KM#: 203 - Silver Coin / 10 Euros (See Attachment)
Description: Wrestling has been popular throughout recorded history. Early Egyptian and Babylonian reliefs depict wrestlers using most of the holds known to the modern sport. In ancient Greece, wrestling occupied a prominent place in legend and literature; wrestling competition, brutal in many aspects, was the supreme contest of the Olympian Games. On the coin, a modern athlete applies a waist-hold on his opponent and prepares to twist him round and throw him down to the ground, while in the background two ancient athletes are pictured in the stance known as akrocheirismos (finger-hold) and are pushing their heads against each other. This representation has been taken from a black-figure vase.

KM#: 202 - Silver Coin / 10 Euros (See Attachment)
Description: Weightlifting is a sport based on the lifting of a series of progressively heavier metal weights. It is popular internationally, notably in the United States, the countries of the former Union of Soviet Socialist Republics (USSR), Germany, Bulgaria, Romania, Poland, Finland, Greece, Turkey, and Cuba. On the coin, a weightlifter executes a snatch move (arase): he is standing and holding the weights above his head, while the ancient athlete in the background is attempting to lift two natural stones, in a portrayal inspired by that on a black-figure vase of the 6th-5th century B.C.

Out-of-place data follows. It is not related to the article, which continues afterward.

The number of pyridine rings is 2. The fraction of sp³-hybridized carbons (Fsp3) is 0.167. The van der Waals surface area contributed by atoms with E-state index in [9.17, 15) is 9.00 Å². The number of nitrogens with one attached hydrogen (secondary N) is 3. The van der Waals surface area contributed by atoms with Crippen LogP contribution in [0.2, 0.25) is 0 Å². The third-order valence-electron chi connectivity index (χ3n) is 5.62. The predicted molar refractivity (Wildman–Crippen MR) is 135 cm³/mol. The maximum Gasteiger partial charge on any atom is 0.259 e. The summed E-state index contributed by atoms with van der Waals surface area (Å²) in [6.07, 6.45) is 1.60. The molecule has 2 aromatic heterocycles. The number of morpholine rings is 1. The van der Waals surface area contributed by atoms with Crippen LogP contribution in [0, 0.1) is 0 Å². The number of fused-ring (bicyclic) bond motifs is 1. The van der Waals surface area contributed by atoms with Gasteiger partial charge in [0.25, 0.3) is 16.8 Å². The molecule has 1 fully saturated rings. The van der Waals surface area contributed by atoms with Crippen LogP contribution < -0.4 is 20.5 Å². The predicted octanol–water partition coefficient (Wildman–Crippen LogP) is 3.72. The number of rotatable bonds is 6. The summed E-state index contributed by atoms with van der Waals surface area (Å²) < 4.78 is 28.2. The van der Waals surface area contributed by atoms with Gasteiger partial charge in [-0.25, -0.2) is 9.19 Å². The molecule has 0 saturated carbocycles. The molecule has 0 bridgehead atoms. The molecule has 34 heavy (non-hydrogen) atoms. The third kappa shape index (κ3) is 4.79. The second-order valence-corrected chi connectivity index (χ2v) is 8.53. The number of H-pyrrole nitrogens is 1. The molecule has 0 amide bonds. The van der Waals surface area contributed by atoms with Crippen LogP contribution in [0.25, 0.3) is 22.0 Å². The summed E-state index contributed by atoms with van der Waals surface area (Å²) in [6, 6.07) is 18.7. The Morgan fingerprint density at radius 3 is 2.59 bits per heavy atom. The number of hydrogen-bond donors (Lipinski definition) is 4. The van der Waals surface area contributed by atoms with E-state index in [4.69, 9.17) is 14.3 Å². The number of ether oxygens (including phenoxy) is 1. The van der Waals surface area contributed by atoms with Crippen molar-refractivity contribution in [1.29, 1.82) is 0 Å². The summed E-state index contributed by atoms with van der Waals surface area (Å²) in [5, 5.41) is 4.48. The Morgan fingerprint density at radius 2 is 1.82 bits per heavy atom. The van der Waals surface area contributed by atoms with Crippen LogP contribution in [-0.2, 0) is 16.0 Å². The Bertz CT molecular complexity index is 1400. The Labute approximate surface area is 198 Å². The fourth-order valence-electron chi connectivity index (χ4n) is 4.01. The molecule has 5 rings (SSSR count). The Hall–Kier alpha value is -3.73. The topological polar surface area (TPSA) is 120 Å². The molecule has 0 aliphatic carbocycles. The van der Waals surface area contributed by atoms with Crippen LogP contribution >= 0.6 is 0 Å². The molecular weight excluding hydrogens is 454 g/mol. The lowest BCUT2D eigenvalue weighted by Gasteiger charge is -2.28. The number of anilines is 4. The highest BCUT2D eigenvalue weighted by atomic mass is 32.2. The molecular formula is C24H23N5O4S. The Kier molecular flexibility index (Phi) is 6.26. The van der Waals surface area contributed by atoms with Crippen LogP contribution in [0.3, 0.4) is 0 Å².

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Posted: Nov 30, 2005 4:03:49 pm    
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Attachment: uploads/SeriesF.jpg
Series: F

Issue date: 31.5.2004
Description: The sixth and final series of the Official Coins of the ATHENS 2004 Olympic Games was issued on May 31, 2004. The coins can be purchased individually, in sets of two silver coins and a complete set including all three coins, the gold and the two silver ones.

KM#: 207 - Gold Coin / 100 Euros (See Attachment)